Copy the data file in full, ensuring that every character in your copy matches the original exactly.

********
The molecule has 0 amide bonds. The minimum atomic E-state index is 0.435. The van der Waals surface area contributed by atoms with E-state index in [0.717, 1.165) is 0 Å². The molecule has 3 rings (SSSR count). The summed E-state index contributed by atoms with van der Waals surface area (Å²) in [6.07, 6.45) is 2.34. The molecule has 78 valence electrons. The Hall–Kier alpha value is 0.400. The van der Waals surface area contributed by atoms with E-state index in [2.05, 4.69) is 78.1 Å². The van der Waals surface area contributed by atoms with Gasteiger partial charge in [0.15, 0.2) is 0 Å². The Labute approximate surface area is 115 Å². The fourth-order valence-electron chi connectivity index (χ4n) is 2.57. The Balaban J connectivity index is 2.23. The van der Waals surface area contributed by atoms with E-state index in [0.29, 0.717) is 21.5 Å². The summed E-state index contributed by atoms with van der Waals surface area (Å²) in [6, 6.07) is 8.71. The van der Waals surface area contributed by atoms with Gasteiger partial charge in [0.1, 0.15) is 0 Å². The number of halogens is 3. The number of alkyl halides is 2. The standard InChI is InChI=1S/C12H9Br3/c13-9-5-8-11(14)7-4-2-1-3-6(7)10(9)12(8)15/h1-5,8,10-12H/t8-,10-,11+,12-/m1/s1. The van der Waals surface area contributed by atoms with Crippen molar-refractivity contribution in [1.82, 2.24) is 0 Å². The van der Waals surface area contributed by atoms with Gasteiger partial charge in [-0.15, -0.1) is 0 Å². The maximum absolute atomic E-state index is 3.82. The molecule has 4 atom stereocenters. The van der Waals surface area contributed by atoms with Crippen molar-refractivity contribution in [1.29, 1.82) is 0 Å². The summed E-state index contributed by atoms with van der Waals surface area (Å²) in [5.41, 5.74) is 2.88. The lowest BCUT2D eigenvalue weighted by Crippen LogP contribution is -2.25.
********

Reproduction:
The molecule has 0 amide bonds. The minimum atomic E-state index is 0.435. The van der Waals surface area contributed by atoms with E-state index in [0.717, 1.165) is 0 Å². The molecule has 3 rings (SSSR count). The summed E-state index contributed by atoms with van der Waals surface area (Å²) in [6.07, 6.45) is 2.34. The molecule has 78 valence electrons. The Hall–Kier alpha value is 0.400. The van der Waals surface area contributed by atoms with E-state index in [2.05, 4.69) is 78.1 Å². The van der Waals surface area contributed by atoms with Gasteiger partial charge in [0.15, 0.2) is 0 Å². The Labute approximate surface area is 115 Å². The fourth-order valence-electron chi connectivity index (χ4n) is 2.57. The Balaban J connectivity index is 2.23. The van der Waals surface area contributed by atoms with E-state index in [0.29, 0.717) is 21.5 Å². The summed E-state index contributed by atoms with van der Waals surface area (Å²) in [6, 6.07) is 8.71. The van der Waals surface area contributed by atoms with Gasteiger partial charge in [0.1, 0.15) is 0 Å². The number of halogens is 3. The number of alkyl halides is 2. The standard InChI is InChI=1S/C12H9Br3/c13-9-5-8-11(14)7-4-2-1-3-6(7)10(9)12(8)15/h1-5,8,10-12H/t8-,10-,11+,12-/m1/s1. The van der Waals surface area contributed by atoms with Crippen molar-refractivity contribution in [1.82, 2.24) is 0 Å². The van der Waals surface area contributed by atoms with Gasteiger partial charge in [-0.15, -0.1) is 0 Å². The maximum absolute atomic E-state index is 3.82. The molecule has 4 atom stereocenters. The van der Waals surface area contributed by atoms with Crippen molar-refractivity contribution in [1.29, 1.82) is 0 Å². The summed E-state index contributed by atoms with van der Waals surface area (Å²) in [5.41, 5.74) is 2.88. The lowest BCUT2D eigenvalue weighted by Crippen LogP contribution is -2.25.